Elk Mountain Farms: A Lesson in Hops, a Lesson in Beer

Elk Mountain Farms: A Lesson in Hops, a Lesson in Beer
Photo Credit: Mathew Powers

In the shadows of the Idaho mountains, amidst its gorgeous flowing streams, is the largest contiguous hop farm in the world – Elk Mountain Farms.  I am fortunate enough to have been there.

If you don't mind, let’s put the business-side of beer on the back burner for a moment and just stick to beer. Is that okay? Just beer and the glorious hops that make beer delectable.

Elk Mountain Farms

Photo Credit: Mathew Powers

Recently, Goose Island Beer Co. invited me, along with a host of other beer writers and professionals, to the northern reaches of Idaho to visit the world’s largest continuous hop farm, Elk Mountain Farms. The sea of hops is something to behold. Due to its rather remote location, we flew to Spokane and then took a helicopter ride through the gorgeous countryside into this farm north of Bonners Ferry, Idaho. Even from a few thousand feet in the air, one could surmise that this was no ordinary hop farm – it’s massive. But, it wasn’t always that way. Elk Mountain’s hop production once fell to a point where only 15% of its fields were used for growing hops – a sad day for these hard workers. However, the resurgence of beer, largely due to Goose Island, has resulted in 1700 acres of hop production each year.

An opportunity to visit a place Elk Mountain is not something any writer should shun. It’s a little bit “learning experience,” and it’s a little bit “beer-fantasy camp.” To sit next to brilliant – and I mean brilliant – hop farmers and learn about the immense process of deciding what to plant, how much to plant, when to plant, how to harvest it, how to dry it …well, I could go on, is something that made my beer knowledge skyrocket.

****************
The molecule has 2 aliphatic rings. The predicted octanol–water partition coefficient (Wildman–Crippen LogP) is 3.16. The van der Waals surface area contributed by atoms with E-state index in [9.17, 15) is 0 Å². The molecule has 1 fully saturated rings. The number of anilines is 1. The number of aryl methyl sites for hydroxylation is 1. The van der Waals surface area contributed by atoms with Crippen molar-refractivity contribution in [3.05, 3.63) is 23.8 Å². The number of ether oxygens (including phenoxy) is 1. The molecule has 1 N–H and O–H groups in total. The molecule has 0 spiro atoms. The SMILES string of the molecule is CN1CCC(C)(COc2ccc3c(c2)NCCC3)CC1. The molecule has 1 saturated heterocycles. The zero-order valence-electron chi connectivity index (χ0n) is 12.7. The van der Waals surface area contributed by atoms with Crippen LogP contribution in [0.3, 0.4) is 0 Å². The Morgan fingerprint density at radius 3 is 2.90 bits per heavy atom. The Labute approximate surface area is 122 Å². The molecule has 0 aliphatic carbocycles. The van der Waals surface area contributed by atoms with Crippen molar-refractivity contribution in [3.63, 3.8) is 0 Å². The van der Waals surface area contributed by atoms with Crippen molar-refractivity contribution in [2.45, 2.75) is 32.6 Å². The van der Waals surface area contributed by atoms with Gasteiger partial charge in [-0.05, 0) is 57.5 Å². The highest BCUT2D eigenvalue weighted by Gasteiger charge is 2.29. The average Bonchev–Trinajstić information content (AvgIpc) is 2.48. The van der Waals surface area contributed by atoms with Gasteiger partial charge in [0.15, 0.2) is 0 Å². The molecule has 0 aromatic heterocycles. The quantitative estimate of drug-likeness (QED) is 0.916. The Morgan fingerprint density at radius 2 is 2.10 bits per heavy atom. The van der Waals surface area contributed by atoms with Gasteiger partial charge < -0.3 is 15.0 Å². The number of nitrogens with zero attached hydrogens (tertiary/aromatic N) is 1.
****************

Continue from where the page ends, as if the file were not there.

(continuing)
I used to think it was about ingredients. I was wrong. It’s about the process of developing those ingredients that truly matter.

Listening to top-notch brewers converse with hop farmers, and then among each other, and then to us proved to be immeasurably enlightening. If one took the art of listening seriously while at this event, it would be impossible not to realize that much of one’s beer knowledge is lacking, incorrect, and in need of repair. If that’s not enough, we got to not only eat the wondrous dishes provided to us by a world class chef, we got to watch him butcher a complete elk. Watching him break down that beast with deft precision and skill, while also teaching us all about every inch of every portion of meat exuded from that animal only enhanced our overall learning experience.

Elk Mountain Farms

Photo Credit: Mathew Powers

In addition to all that, it was an absolute blast to hang with writers, bloggers, photographers, editors, beer professionals, and of course brewers – I’m talking real people here who love their jobs so much they bleed beer. For us writers, we are often so busy talking to brewers and breweries that it’s hard to just enjoy beer. It also helped us writers feed off each others' brain a bit, vent about “trolls,” and discover better ways to improve upon our own craft -- to talk about beer, educate people about beer, report about beer, and otherwise be the conduit between brewer and drinker.

And, I will admit, in between the learning and interviewing, we had a lot of fun – and drank plenty of beer. I mean, do you think we wouldn’t sit around and indulge? We did. No regrets. I had plenty of Sophie, Matilda, Halia, BCS, and delicious 4-star Pils (you know, to cleanse my palate, right?). While we learned, we played a bit, too.

This, my friends, was a lesson in why things taste good. It doesn’t start in the kitchen or the taproom. It starts on the farm, on an animal’s habitat, and in the minds of brewers, chefs, and farmers prior to ever creating a menu or brewing recipe.

Here’s a movie about the event – Thank you to Goose Island for being such gracious hosts. For a few days, I didn’t care who owned whom, what owned what. I only cared about the process of hops traversing the country from Idaho soil to my snifter in Chicago. Oh, hops also make the base for a great sauce …and as part of a dessert!

Simply put: Hops rule!

(I have a much more formal piece that I’m composing for Chilled Magazine soon, but for now I wanted to write a small, personal essay, and make the movie, about this experience.)

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